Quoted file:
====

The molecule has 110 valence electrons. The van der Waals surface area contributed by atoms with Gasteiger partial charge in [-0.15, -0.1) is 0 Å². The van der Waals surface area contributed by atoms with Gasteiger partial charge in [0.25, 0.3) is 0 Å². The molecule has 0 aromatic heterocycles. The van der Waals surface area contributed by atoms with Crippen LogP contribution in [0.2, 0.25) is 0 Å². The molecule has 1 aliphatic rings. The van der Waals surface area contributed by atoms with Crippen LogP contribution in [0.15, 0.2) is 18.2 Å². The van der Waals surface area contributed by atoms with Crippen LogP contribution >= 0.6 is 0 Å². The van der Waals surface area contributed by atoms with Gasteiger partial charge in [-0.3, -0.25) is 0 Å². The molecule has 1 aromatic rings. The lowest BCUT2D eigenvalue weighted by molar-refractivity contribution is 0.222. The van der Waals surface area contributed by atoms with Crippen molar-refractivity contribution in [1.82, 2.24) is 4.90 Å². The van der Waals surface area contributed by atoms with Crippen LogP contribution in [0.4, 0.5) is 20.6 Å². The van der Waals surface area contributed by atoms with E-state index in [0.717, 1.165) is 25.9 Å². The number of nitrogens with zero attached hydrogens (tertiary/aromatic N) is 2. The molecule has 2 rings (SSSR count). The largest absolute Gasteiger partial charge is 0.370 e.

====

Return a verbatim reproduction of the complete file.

The molecule has 110 valence electrons. The van der Waals surface area contributed by atoms with Gasteiger partial charge in [-0.15, -0.1) is 0 Å². The van der Waals surface area contributed by atoms with Gasteiger partial charge in [0.25, 0.3) is 0 Å². The molecule has 0 aromatic heterocycles. The van der Waals surface area contributed by atoms with Crippen LogP contribution in [0.2, 0.25) is 0 Å². The molecule has 1 aliphatic rings. The van der Waals surface area contributed by atoms with Crippen LogP contribution in [0.15, 0.2) is 18.2 Å². The van der Waals surface area contributed by atoms with Crippen LogP contribution >= 0.6 is 0 Å². The van der Waals surface area contributed by atoms with Gasteiger partial charge in [-0.3, -0.25) is 0 Å². The molecule has 1 aromatic rings. The lowest BCUT2D eigenvalue weighted by molar-refractivity contribution is 0.222. The van der Waals surface area contributed by atoms with Crippen molar-refractivity contribution in [1.82, 2.24) is 4.90 Å². The van der Waals surface area contributed by atoms with Crippen LogP contribution in [0.4, 0.5) is 20.6 Å². The van der Waals surface area contributed by atoms with E-state index in [0.717, 1.165) is 25.9 Å². The number of nitrogens with zero attached hydrogens (tertiary/aromatic N) is 2. The molecule has 2 rings (SSSR count). The largest absolute Gasteiger partial charge is 0.370 e.